Serial killers (like filmmakers) display their creativity through their acts, and the film has unforgettable visuals. Is this a masterpiece by Lars von Trier or a pretentious ego trip? Hard to say, and I haven’t really decided how I feel about it. Important to discuss murder in society through art, although I felt he went too far in some places. Despite the disturbing subject matter, this is one of the director’s funniest screenplays.
(Spoiler free full review)
Columbus (2017) (Kogonada)
Finally out on region 2 dvd. A soft spoken, moving story. Nominated for Best First Feature at the Independent Spirit Awards. A film that is most alive when Jin and Casy are just conversing. They both have personal problems. Like Lost in Translation, two strangers make an unlikely connection. Set in Columbus, Indiana, apparently known for its modernist architecture, there are many references to building aesthetic in the dialogue and cinematography. Could be a parallel between the architecture and the characters but I didn’t quick pick up on it. A simple, unhurried, old-fashioned story about dreams, hometowns, and loneliness. Haley Lu Richardson shines in one of the most underrated performances of 2017 as the confused librarian. Doesn’t provide massive surprises, but the story really doesn’t need that. The ”attention span” quote is bang on the money, kids have attention span for video games for hours, while bookish people might not have attention for games. So it’s about interest, not attention. But do we have interest in what matters?
Bloodsport (1988) (Newt Arnold)
Martial arts drama. Mostly clichéd, yet still drew me in with its energy and daft-but-fun storytelling. The fight sequences are well done even though Jean-Claude Van Damme’s acting is terrible in the scenes outside the ring. I’d never heard of a Kumite tournament or the name Frank Dux so I did learn a couple of things. Despite its 33% rotten tomatoes rating, an entertaining watch, which the 74% audience score indicates. The soundtrack is very 80s, but also inspiring, such as Fight to Survive by Stan Bush or the instrumental Triumph by Paul Hertzog.
Creepshow (1982) (George A. Romero)
Dark comedy horror anthology film directed by George A. Romero and written by Stephen King. I’ll share my thoughts on each of the short films:
Prologue: I think most can relate to getting told off by our dad.
“Father’s Day”: Starts off promisingly with a family talking about a damaged woman and her troubled relationship with her father but ultimately becomes too silly.
“The Lonesome Death of Jordy Verrill”: Stephen King’s goofy overacting is ridiculous yet fun. I’ll forever be ill at ease from now on about going near a meteorite. Probably my favorite of these stories.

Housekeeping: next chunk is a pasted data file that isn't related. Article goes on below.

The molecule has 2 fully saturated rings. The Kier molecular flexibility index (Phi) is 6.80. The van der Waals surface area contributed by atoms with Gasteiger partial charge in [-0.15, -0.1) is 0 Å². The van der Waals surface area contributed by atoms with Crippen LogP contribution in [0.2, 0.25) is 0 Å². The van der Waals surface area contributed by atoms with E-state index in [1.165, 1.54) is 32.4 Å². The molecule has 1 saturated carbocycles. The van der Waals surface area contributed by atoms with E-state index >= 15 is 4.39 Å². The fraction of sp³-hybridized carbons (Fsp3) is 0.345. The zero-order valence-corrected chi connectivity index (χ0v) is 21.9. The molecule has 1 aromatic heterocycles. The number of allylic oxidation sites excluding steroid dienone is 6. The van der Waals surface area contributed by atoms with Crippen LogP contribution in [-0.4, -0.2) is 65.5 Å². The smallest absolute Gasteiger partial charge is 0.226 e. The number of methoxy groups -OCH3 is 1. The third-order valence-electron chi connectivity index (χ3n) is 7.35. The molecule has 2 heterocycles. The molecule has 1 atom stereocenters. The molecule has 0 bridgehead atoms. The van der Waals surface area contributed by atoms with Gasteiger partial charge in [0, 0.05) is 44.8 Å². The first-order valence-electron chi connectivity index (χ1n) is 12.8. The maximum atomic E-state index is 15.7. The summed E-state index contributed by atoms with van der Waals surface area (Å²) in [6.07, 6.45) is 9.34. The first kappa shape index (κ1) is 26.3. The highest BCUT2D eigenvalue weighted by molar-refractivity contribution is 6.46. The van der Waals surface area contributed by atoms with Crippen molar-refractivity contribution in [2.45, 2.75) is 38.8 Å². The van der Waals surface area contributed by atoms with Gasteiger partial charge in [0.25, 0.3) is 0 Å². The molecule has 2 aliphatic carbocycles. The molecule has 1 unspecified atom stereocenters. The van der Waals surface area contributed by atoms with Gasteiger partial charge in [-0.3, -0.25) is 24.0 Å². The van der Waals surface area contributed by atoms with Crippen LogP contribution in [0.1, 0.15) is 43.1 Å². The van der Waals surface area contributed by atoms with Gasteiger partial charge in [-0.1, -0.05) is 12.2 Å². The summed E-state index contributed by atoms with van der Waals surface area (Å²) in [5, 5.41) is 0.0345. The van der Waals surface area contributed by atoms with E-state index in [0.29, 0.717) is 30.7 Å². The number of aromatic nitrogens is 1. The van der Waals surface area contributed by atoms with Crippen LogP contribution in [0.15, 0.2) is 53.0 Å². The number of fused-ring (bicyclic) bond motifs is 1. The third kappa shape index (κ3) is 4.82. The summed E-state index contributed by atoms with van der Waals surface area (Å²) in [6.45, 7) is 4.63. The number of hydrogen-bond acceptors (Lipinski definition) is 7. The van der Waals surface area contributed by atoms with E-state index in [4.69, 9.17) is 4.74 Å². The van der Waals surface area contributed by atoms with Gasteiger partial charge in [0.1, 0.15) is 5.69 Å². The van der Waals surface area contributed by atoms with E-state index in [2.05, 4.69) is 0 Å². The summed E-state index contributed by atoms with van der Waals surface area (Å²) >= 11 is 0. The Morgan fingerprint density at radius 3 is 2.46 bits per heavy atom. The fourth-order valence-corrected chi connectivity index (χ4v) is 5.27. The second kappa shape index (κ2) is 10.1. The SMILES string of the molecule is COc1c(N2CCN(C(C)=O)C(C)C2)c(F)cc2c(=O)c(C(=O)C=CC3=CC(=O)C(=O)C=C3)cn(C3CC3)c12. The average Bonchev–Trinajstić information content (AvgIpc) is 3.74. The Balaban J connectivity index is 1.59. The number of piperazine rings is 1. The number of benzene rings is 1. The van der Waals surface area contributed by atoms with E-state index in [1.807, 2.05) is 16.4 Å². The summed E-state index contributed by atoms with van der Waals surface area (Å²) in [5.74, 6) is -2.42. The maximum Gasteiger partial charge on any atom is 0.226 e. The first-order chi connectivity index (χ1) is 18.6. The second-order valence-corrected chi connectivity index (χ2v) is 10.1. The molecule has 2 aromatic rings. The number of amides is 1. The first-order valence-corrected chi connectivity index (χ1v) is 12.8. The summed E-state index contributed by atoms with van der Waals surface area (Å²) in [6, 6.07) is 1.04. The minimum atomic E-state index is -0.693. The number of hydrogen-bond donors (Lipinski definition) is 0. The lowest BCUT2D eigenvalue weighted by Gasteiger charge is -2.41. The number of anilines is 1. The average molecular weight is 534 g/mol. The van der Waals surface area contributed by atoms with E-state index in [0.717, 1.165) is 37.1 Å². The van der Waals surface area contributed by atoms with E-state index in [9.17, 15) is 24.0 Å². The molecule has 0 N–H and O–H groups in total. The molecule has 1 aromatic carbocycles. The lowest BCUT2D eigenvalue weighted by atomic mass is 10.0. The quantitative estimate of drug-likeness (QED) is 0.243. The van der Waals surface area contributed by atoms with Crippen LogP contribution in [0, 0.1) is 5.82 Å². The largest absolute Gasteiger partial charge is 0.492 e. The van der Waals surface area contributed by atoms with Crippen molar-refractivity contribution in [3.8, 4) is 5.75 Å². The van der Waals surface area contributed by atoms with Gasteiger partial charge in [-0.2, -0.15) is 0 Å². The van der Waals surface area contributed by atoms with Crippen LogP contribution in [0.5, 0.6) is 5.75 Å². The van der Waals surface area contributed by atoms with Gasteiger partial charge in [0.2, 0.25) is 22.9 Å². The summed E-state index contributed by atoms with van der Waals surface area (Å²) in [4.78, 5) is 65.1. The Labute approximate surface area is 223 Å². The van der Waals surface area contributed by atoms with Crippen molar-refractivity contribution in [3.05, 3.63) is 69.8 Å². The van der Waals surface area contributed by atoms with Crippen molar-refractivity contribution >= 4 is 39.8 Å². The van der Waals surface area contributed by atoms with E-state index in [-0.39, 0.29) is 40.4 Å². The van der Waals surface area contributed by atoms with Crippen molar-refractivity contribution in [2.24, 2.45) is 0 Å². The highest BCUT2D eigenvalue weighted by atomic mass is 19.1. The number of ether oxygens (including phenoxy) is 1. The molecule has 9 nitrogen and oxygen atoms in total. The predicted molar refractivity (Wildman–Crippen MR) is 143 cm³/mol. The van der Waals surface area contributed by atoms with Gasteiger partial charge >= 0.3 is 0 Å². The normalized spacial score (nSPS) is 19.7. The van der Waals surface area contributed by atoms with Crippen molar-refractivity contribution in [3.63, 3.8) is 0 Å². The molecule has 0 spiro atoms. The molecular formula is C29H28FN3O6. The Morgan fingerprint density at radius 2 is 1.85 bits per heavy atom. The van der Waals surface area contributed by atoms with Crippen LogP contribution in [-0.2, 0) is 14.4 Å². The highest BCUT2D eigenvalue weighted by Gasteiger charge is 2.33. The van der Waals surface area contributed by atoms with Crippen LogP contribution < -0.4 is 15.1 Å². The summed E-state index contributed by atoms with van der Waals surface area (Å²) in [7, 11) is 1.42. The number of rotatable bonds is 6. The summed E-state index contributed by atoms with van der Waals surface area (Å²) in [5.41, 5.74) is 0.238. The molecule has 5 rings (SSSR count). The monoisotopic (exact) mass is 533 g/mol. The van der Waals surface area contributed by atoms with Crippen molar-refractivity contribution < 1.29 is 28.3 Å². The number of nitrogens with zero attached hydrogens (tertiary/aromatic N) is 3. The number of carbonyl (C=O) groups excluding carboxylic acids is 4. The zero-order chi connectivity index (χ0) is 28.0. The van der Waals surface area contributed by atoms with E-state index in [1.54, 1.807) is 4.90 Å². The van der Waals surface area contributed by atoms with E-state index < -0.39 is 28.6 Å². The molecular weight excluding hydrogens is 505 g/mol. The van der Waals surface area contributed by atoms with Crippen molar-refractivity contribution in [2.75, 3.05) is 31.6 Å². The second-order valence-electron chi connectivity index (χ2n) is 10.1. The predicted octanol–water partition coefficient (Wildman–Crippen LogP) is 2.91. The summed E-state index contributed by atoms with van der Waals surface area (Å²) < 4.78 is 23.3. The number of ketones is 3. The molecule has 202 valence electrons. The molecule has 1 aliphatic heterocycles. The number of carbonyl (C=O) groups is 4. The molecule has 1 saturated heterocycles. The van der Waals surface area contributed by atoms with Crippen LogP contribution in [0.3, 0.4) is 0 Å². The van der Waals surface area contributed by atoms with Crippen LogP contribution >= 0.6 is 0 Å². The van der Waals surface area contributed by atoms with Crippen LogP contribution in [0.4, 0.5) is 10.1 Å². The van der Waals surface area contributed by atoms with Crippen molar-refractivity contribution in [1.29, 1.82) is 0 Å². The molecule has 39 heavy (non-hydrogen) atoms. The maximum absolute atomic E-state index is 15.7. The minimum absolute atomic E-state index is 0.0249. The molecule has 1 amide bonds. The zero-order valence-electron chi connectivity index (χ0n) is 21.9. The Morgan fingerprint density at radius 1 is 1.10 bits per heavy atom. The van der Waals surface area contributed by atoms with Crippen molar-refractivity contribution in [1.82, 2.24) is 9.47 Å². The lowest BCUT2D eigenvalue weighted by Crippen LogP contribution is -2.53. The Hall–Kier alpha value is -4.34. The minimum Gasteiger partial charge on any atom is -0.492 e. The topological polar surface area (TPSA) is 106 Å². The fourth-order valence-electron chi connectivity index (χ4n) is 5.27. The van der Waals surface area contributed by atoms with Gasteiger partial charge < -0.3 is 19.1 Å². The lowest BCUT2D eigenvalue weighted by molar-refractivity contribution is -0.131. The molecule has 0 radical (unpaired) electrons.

“Something to Tide You Over”: I love how the story sets the stage with an intriguing what-if situation. Visually is unforgettable. The ending has a bit of depth about guilt despite feeling familiar to another anthology story here.
“The Crate”: Tales about a domineering wife and an old crate are cleverly mixed. In spite of the dated special effects pretty creepy.
“They’re Creeping Up on You”: I was surprised by the ending. On reflection it was what you could expect to go wrong. There’s too much exposition of little importance.
Despite having issues with King’s acting, the special effects, and a couple of the endings, an entertaining horror anthology. It isn’t super scary and is quite tongue-in-cheek yet did make me feel uneasy at times. It’s just fun to watch!
Crazy, Stupid, Love (2011)
The twist is surprising yet the way the characters are connected felt too scripted. The scene when the dad finds the pictures was hilarious. The Marisa Tomei and Carell scenes are funny as well, especially the bar scene and the meeting at the school.
Hannah Gadsby: Nanette (2018) (Stand Up Special)
Available on Netflix. Apparently this 70 min one woman show is one of the most talked about stand-up specials in ages. I respect Hannah Gadsby’s honest approach but unfortunately the jokes fell flat. Perhaps if you are Australian/Tasmanian or part of the LGBT community you will understand the nuances of the comedy better than I did. The most memorable jokes involve caution about Mr Right and the section about the color blue. She does have wise words, for example about tension and sensitivity, and talks about celebrity, linking it to her art history education and the #MeToo movement. Gadsby attempts to show us the lesbian experience through her eyes but I felt she didn’t bring much new in that regard as was mainly prejudice reactions towards her choice.
As the show progresses, she talks about her problems and in the second half becomes more serious. She’s right that “difference is a teacher” and you can understand why she has trouble trusting men.
Nostra at myfilmviews rated the special 10/10 in his review and wrote it is a “deconstruction of the genre”. I would agree with the latter. An odd mix of comedy and emotional confession as she debates quitting stand-up during the show because it feels self-deprecating and humiliating. The serious, heartfelt parts are moving and the special’s strength. If you are “different” in some way, you will probably be empowered by her. The anti-comedy stance is bold and original, and defies expectations. I just wish the first 30 minutes was actually funny. You can’t dismiss this special though, if you have a heart.
What do you think? As always, comments are welcome